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Tuesday, 6 June, 2000, 05:42 GMT 06:42 UK
Call to action on women's rights
Girls in Pakistan
Delegates stressed the need to boost female education
The UN Secretary General, Kofi Annan, has opened a major conference on women's rights worldwide by saying the planet's future depends on gender equality.

Delegates from 180 countries gathered at the UN headquarters in New York to consider how the goals set by the landmark Beijing women's conference five years ago may be implemented more quickly.

Both Mr Annan and US First Lady Hillary Clinton condemned violence against women.


Hillary Clinton
Hillary Clinton (right) is a long-standing campaigner for women's rights

"When girls are doused with gasoline, set on fire and burned to death because their marriage dowries are too small, and when honour killings continue to be tolerated, our work is far from done," Mrs Clinton said.

"Let rape no longer be a weapon of war and let no women or girl ever be sold into slavery or subjected to violence because of her sex in this new century."

Five years ago the Beijing women's conference agreed a comprehensive platform for action to improve the lot of women worldwide.

Much more to do

Mr Annan said that although there had been improvements in women's rights in the past five years, much more needed to be done.

Most countries understood that "women's equality is a prerequisite for development".

But he said the gender divide was growing around the world, with a greater number of women unemployed and many of them engaged in "informal, unregulated and unstable work."

Education was both "the entry point into the global economy and the best defence against its pitfalls," Mr Annan said.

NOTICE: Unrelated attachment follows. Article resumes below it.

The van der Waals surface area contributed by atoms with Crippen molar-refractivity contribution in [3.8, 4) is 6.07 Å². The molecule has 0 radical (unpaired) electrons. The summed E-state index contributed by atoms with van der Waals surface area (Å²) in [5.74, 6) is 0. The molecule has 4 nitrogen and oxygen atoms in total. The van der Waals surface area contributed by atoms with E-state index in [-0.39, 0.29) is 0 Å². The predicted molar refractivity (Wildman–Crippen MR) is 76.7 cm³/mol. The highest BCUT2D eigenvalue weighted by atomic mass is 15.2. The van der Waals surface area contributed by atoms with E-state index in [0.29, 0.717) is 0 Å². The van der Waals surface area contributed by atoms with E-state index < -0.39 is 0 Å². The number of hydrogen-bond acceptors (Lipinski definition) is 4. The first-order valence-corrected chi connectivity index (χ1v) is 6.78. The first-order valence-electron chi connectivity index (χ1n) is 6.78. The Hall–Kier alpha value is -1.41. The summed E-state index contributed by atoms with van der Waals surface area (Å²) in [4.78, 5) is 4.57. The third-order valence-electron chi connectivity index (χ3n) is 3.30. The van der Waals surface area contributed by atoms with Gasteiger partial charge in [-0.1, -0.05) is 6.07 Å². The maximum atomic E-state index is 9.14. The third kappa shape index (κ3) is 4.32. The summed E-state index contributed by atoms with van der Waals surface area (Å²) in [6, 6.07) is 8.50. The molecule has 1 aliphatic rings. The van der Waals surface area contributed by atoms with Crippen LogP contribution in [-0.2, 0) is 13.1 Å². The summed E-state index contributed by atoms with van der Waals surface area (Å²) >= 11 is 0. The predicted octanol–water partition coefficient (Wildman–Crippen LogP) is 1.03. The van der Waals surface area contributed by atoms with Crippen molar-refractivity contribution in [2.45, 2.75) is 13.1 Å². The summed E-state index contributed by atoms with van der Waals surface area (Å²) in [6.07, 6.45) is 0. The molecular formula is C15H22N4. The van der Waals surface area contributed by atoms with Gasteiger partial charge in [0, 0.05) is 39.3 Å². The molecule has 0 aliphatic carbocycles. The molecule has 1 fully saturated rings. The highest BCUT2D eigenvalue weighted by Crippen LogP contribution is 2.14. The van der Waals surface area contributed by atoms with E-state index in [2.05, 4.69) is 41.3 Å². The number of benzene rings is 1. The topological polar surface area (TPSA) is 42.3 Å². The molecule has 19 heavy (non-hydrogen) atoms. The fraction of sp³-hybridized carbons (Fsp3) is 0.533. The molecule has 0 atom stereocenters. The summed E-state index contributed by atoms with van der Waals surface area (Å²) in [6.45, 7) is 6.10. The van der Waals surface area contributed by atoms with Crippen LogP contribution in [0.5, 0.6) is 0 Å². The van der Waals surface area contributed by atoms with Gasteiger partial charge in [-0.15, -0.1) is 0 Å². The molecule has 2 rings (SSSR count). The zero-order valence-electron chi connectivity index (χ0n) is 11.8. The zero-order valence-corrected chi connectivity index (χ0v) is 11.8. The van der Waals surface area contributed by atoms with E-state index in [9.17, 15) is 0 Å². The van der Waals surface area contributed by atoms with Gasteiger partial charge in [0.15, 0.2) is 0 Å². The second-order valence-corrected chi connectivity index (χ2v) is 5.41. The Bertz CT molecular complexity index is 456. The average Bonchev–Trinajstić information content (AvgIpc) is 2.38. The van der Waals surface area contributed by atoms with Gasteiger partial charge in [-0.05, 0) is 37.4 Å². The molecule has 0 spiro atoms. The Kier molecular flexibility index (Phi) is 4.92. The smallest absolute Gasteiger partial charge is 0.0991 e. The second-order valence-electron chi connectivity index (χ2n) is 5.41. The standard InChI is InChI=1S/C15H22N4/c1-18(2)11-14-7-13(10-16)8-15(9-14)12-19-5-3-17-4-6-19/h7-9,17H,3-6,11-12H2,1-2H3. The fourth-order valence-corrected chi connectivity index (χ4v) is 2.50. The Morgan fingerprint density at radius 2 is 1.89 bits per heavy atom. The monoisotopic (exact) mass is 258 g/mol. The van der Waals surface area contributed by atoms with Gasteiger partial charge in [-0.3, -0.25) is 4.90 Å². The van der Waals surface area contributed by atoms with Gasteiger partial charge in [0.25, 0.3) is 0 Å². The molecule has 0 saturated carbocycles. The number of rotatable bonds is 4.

The Beijing conference established that women's rights are human rights, that poverty hit women disproportionately and that rape is a war crime.

Microcredits

Mrs Clinton stressed the gains made since Beijing. She said microcredits, or small loans to help people out of poverty, had transformed the lives of millions of women.



All men should speak out, organise against sexual abuse, harassment, degradation

Namibian Prime Minister Hage Geingob

But human rights and women's activists fear this week-long conference may weaken the gains in Beijing because of opposition from the Vatican and some Islamic countries, such as Algeria, Iran, Libya, Pakistan and Sudan.

Mrs Clinton was cheered by delegates and at the end of her speech the audience of nearly 1,000 stood up and burst into song with We Shall Overcome - the anthem of the US civil rights movement.

In a recent report, the United Nations children's agency, Unicef, said there was still widespread domestic violence against women and girls across the globe.

About two million women a year undergo genital mutilation, while dowry-related violence in India is on the rise, the report said.

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See also:

12 Apr 00 | South Asia
Call for tougher Indian rape laws
11 Mar 00 | Asia-Pacific
China tackles adultery
02 Mar 00 | Crossing continents
Cutting out a tradition in Mali
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